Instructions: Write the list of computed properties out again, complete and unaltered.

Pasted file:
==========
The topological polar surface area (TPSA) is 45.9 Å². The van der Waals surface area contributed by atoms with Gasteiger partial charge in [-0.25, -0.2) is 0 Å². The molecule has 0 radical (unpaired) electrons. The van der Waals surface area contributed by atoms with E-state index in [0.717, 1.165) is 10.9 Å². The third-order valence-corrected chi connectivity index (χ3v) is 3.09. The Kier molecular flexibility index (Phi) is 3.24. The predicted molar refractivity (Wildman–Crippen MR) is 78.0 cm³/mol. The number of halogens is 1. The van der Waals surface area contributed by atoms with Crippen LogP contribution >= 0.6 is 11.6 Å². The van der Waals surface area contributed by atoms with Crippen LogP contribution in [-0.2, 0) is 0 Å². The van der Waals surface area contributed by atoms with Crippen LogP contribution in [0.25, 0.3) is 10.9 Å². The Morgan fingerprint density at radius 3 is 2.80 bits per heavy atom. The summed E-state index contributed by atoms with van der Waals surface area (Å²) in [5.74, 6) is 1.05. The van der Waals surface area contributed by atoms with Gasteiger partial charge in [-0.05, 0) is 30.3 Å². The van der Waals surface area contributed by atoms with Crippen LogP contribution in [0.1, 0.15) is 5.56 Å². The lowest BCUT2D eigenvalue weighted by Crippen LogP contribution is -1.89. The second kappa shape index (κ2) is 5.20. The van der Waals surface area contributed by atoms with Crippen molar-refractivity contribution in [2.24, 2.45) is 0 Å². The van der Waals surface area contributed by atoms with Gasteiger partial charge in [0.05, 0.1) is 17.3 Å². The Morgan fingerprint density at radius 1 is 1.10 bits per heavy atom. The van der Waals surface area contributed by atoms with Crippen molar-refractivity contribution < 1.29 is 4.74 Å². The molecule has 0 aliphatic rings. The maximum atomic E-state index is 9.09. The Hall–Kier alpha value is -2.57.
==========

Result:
The topological polar surface area (TPSA) is 45.9 Å². The van der Waals surface area contributed by atoms with Gasteiger partial charge in [-0.25, -0.2) is 0 Å². The molecule has 0 radical (unpaired) electrons. The van der Waals surface area contributed by atoms with E-state index in [0.717, 1.165) is 10.9 Å². The third-order valence-corrected chi connectivity index (χ3v) is 3.09. The Kier molecular flexibility index (Phi) is 3.24. The predicted molar refractivity (Wildman–Crippen MR) is 78.0 cm³/mol. The number of halogens is 1. The van der Waals surface area contributed by atoms with Crippen LogP contribution >= 0.6 is 11.6 Å². The van der Waals surface area contributed by atoms with Crippen LogP contribution in [-0.2, 0) is 0 Å². The van der Waals surface area contributed by atoms with Crippen LogP contribution in [0.25, 0.3) is 10.9 Å². The Morgan fingerprint density at radius 3 is 2.80 bits per heavy atom. The summed E-state index contributed by atoms with van der Waals surface area (Å²) in [5.74, 6) is 1.05. The van der Waals surface area contributed by atoms with Gasteiger partial charge in [-0.05, 0) is 30.3 Å². The van der Waals surface area contributed by atoms with Crippen LogP contribution in [0.1, 0.15) is 5.56 Å². The lowest BCUT2D eigenvalue weighted by Crippen LogP contribution is -1.89. The second kappa shape index (κ2) is 5.20. The van der Waals surface area contributed by atoms with Crippen molar-refractivity contribution in [2.24, 2.45) is 0 Å². The van der Waals surface area contributed by atoms with Gasteiger partial charge in [0.05, 0.1) is 17.3 Å². The Morgan fingerprint density at radius 1 is 1.10 bits per heavy atom. The van der Waals surface area contributed by atoms with Crippen molar-refractivity contribution < 1.29 is 4.74 Å². The molecule has 0 aliphatic rings. The maximum atomic E-state index is 9.09. The Hall–Kier alpha value is -2.57.